A continental‐scale analysis of feral cat diet in Australia

A continental‐scale analysis of feral cat diet in Australia Aim Reducing the impacts of feral cats (Felis catus) is a priority for conservation managers across the globe, and success in achieving this aim requires a detailed understanding of the species’ ecology across a broad spectrum of climatic and environmental conditions. We reviewed the diet of the feral cat across Australia and on Australian territorial islands, seeking to identify biogeographical patterns in dietary composition and diversity, and use the results to consider how feral cats may best be managed. Location Australia and its territorial islands. Methods Using 49 published and unpublished data sets, we modelled trophic diversity and the consumption of eight food groups against latitude, longitude, mean temperature, precipitation, environmental productivity and climate‐habitat regions. Results We recorded 400 vertebrate species that feral cats feed on or kill in Australia, including 28 IUCN Red List species. We found evidence of continental‐scale prey‐switching from rabbits to small mammals, previously recorded only at the local scale. The consumption of arthropods, reptiles, rabbits, rodents and medium‐sized native mammals varied with different combinations of latitude, longitude, mean annual precipitation, temperature and environmental productivity. The frequency of rodents and dasyurids in cats’ diets increased as rabbit consumption decreased. Main conclusions The feral cat is an opportunistic, generalist carnivore that consumes a diverse suite of vertebrate prey across Australia. It uses a facultative feeding strategy, feeding mainly on rabbits when they are available, but switching to other food groups when they are not. Control programmes aimed at culling rabbits could potentially decrease the availability of a preferred food source for cats and then lead to greater predation pressure on native mammals. The interplay between cat diet and prey species diversity at a continental scale is complex, and thus cat management is likely to be necessary and most effective at the local landscape level. http://www.deepdyve.com/assets/images/DeepDyve-Logo-lg.png Journal of Biogeography Wiley

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Publisher
Wiley
Copyright
Copyright © 2015 John Wiley & Sons Ltd
ISSN
0305-0270
eISSN
1365-2699
D.O.I.
10.1111/jbi.12469
Publisher site
See Article on Publisher Site

Abstract

Aim Reducing the impacts of feral cats (Felis catus) is a priority for conservation managers across the globe, and success in achieving this aim requires a detailed understanding of the species’ ecology across a broad spectrum of climatic and environmental conditions. We reviewed the diet of the feral cat across Australia and on Australian territorial islands, seeking to identify biogeographical patterns in dietary composition and diversity, and use the results to consider how feral cats may best be managed. Location Australia and its territorial islands. Methods Using 49 published and unpublished data sets, we modelled trophic diversity and the consumption of eight food groups against latitude, longitude, mean temperature, precipitation, environmental productivity and climate‐habitat regions. Results We recorded 400 vertebrate species that feral cats feed on or kill in Australia, including 28 IUCN Red List species. We found evidence of continental‐scale prey‐switching from rabbits to small mammals, previously recorded only at the local scale. The consumption of arthropods, reptiles, rabbits, rodents and medium‐sized native mammals varied with different combinations of latitude, longitude, mean annual precipitation, temperature and environmental productivity. The frequency of rodents and dasyurids in cats’ diets increased as rabbit consumption decreased. Main conclusions The feral cat is an opportunistic, generalist carnivore that consumes a diverse suite of vertebrate prey across Australia. It uses a facultative feeding strategy, feeding mainly on rabbits when they are available, but switching to other food groups when they are not. Control programmes aimed at culling rabbits could potentially decrease the availability of a preferred food source for cats and then lead to greater predation pressure on native mammals. The interplay between cat diet and prey species diversity at a continental scale is complex, and thus cat management is likely to be necessary and most effective at the local landscape level.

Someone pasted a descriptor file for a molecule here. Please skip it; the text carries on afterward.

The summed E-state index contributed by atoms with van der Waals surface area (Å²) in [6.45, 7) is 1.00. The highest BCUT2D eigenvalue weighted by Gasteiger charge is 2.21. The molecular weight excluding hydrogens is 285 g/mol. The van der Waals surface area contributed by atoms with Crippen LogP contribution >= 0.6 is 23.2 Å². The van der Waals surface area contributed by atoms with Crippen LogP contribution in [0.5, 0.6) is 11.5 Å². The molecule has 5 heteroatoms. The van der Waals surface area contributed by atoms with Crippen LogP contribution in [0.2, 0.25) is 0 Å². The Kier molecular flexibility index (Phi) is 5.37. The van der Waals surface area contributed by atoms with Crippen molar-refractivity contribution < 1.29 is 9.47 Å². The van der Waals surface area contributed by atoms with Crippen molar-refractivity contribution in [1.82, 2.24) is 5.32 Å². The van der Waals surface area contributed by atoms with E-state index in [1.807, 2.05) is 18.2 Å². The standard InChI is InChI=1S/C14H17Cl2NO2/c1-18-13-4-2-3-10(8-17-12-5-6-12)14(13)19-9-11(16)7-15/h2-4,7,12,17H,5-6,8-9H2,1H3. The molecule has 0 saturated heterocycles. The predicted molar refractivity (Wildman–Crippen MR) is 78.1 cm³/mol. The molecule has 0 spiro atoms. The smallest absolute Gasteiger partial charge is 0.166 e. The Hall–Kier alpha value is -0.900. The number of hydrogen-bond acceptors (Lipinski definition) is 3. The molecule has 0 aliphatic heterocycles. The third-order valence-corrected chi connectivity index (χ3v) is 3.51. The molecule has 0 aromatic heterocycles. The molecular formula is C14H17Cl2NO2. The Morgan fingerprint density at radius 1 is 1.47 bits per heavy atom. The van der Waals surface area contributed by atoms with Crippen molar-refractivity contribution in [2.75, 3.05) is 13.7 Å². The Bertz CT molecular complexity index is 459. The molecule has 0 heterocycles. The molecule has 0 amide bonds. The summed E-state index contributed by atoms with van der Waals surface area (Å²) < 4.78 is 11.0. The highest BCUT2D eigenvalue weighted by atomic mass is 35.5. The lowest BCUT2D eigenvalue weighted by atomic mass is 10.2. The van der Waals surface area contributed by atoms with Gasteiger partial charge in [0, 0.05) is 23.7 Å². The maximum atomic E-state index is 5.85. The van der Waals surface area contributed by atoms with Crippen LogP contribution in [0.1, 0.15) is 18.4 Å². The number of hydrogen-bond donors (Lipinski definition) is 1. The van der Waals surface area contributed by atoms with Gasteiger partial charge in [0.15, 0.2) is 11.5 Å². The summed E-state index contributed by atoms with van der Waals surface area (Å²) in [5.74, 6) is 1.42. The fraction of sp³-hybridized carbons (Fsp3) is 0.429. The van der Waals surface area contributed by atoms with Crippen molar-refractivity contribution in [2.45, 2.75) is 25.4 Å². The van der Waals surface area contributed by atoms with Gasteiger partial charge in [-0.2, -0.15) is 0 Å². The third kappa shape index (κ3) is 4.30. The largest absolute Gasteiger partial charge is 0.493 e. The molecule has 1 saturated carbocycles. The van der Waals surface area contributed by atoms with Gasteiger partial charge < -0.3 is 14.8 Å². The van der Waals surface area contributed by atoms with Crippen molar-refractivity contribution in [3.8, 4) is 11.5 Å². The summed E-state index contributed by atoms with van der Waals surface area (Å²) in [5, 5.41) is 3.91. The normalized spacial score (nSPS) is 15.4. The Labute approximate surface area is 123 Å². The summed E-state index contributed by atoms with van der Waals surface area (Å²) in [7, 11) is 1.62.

Journal

Journal of BiogeographyWiley

Published: May 1, 2015

References

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